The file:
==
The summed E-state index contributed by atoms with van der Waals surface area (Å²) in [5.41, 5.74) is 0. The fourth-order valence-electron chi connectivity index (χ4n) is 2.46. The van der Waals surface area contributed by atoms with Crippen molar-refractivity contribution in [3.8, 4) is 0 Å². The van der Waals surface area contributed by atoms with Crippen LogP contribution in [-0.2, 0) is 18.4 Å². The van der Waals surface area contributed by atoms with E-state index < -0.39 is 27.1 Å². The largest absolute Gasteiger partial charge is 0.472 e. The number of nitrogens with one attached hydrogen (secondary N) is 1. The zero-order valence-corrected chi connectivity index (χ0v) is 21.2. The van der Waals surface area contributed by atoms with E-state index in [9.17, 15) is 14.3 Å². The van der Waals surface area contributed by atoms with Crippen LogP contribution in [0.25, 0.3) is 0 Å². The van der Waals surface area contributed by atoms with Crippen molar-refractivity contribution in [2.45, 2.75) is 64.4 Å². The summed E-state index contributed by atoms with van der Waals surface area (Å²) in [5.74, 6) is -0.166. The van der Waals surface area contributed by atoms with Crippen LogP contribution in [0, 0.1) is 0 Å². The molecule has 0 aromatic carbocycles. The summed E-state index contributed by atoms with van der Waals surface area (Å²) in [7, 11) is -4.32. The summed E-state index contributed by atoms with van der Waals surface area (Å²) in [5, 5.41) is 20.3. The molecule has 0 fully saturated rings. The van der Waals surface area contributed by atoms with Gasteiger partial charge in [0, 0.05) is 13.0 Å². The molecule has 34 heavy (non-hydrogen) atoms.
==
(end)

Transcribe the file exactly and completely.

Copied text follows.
The summed E-state index contributed by atoms with van der Waals surface area (Å²) in [5.41, 5.74) is 0. The fourth-order valence-electron chi connectivity index (χ4n) is 2.46. The van der Waals surface area contributed by atoms with Crippen molar-refractivity contribution in [3.8, 4) is 0 Å². The van der Waals surface area contributed by atoms with Crippen LogP contribution in [-0.2, 0) is 18.4 Å². The van der Waals surface area contributed by atoms with E-state index < -0.39 is 27.1 Å². The largest absolute Gasteiger partial charge is 0.472 e. The number of nitrogens with one attached hydrogen (secondary N) is 1. The zero-order valence-corrected chi connectivity index (χ0v) is 21.2. The van der Waals surface area contributed by atoms with E-state index in [9.17, 15) is 14.3 Å². The van der Waals surface area contributed by atoms with Crippen LogP contribution in [0.25, 0.3) is 0 Å². The van der Waals surface area contributed by atoms with Crippen molar-refractivity contribution in [2.45, 2.75) is 64.4 Å². The summed E-state index contributed by atoms with van der Waals surface area (Å²) in [5.74, 6) is -0.166. The van der Waals surface area contributed by atoms with Crippen LogP contribution in [0, 0.1) is 0 Å². The molecule has 0 aromatic carbocycles. The summed E-state index contributed by atoms with van der Waals surface area (Å²) in [7, 11) is -4.32. The summed E-state index contributed by atoms with van der Waals surface area (Å²) in [5, 5.41) is 20.3. The molecule has 0 fully saturated rings. The van der Waals surface area contributed by atoms with Gasteiger partial charge in [0, 0.05) is 13.0 Å². The molecule has 34 heavy (non-hydrogen) atoms.